Pronouns: A Resource for Educators
Why focus on pronouns?
You may have noticed that people are sharing their pronouns in introductions, on name tags, and when GSA meetings begin. This is happening to make spaces more inclusive of transgender, gender nonconforming, and gender non-binary people. Including pronouns is a first step toward respecting people’s gender identity, working against cisnormativity, and creating a more welcoming space for people of all genders.
How is this more inclusive?
People’s pronouns relate to their gender identity. For example, someone who identifies as a woman may use the pronouns “she/her.” We do not want to assume people’s gender identity based on gender expression (typically shown through clothing, hairstyle, mannerisms, etc.) By providing an opportunity for people to share their pronouns, you're showing that you're not assuming what their gender identity is based on their appearance. If this is the first time you're thinking about your pronoun, you may want to reflect on the privilege of having a gender identity that is the same as the sex assigned to you at birth.
Tips for Gender-neutral Language:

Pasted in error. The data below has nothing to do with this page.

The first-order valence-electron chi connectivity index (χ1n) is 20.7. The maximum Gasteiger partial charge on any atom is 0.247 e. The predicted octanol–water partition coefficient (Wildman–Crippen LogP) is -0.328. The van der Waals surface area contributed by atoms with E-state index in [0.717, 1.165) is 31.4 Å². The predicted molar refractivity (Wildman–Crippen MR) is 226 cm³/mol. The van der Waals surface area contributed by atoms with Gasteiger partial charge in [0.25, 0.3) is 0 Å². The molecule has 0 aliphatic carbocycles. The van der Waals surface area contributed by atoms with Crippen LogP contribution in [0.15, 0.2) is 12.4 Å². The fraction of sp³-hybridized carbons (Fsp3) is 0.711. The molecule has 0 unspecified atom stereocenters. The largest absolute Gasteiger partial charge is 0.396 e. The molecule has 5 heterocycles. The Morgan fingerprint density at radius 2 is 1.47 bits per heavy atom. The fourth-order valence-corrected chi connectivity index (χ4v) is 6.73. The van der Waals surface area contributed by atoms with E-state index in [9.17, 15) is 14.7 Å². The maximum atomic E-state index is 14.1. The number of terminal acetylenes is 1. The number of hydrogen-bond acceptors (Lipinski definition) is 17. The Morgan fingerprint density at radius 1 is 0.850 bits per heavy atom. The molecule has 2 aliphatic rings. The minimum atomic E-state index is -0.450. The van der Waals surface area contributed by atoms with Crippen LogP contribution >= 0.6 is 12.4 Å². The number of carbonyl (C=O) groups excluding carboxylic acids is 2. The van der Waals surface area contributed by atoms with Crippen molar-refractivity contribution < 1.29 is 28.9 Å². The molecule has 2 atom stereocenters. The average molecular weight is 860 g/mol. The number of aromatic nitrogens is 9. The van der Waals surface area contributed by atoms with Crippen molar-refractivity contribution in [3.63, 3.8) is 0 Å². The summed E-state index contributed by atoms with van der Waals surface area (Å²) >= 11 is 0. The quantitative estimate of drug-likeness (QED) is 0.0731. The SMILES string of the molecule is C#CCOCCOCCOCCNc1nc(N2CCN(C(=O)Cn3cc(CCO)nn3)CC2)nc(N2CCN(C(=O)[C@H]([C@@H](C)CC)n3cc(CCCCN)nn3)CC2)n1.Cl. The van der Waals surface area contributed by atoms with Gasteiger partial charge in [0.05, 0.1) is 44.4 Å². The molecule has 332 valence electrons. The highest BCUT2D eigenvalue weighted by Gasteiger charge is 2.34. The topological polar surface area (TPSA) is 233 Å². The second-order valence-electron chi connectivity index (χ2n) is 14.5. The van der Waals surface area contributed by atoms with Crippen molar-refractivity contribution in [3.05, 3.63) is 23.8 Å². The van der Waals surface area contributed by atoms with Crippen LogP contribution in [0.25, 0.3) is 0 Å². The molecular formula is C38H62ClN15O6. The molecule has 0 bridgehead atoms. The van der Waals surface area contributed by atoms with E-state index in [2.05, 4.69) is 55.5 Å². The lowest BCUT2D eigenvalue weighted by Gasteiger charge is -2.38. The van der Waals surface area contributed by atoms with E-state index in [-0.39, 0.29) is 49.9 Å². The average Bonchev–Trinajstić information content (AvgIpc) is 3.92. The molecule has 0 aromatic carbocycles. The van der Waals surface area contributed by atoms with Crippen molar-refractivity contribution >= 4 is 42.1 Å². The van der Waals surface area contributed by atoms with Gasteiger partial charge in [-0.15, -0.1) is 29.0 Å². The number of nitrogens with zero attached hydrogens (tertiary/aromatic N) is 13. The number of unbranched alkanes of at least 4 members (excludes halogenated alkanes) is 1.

- If you feel comfortable, introduce yourself with your pronouns as a model. For example: “Hi, I’m Anjelique. I use she/her and they/them pronouns” or “I’m Milo, and I use they/them pronouns.”
- Practice, practice, practice! Use gender-neutral pronouns such as “they” and “ze” while visualizing the person who uses them.
- Whenever possible, take the lead from the transgender and GNC students and educators in your school, especially during the planning stages.
- Welcome feedback, and be ready to make adjustments as you continue to make your spaces more inclusive: “If you have any feedback for us on how to make this GSA a more welcoming space for transgender, gender nonconforming and gender non-binary people, please let us know!”
- When addressing groups of people or people whose pronouns you haven’t been told, use gender-neutral language such as, “friends,” “folks,” “all,” or “y’all,” rather than “guys,” “ladies,” “ma’am,” or “sir.”
Other resources from GLSEN for supporting Trans/GNC Youth
Video on genderfluidity by one of GLSEN's National Student Council members
Blogs on nonbinary identity and transgender binary-privilege
- Make your GSA more Trans and GNC Inclusive
Leading Organizations for Transgender Advocacy:
- Trans Women of Color Collective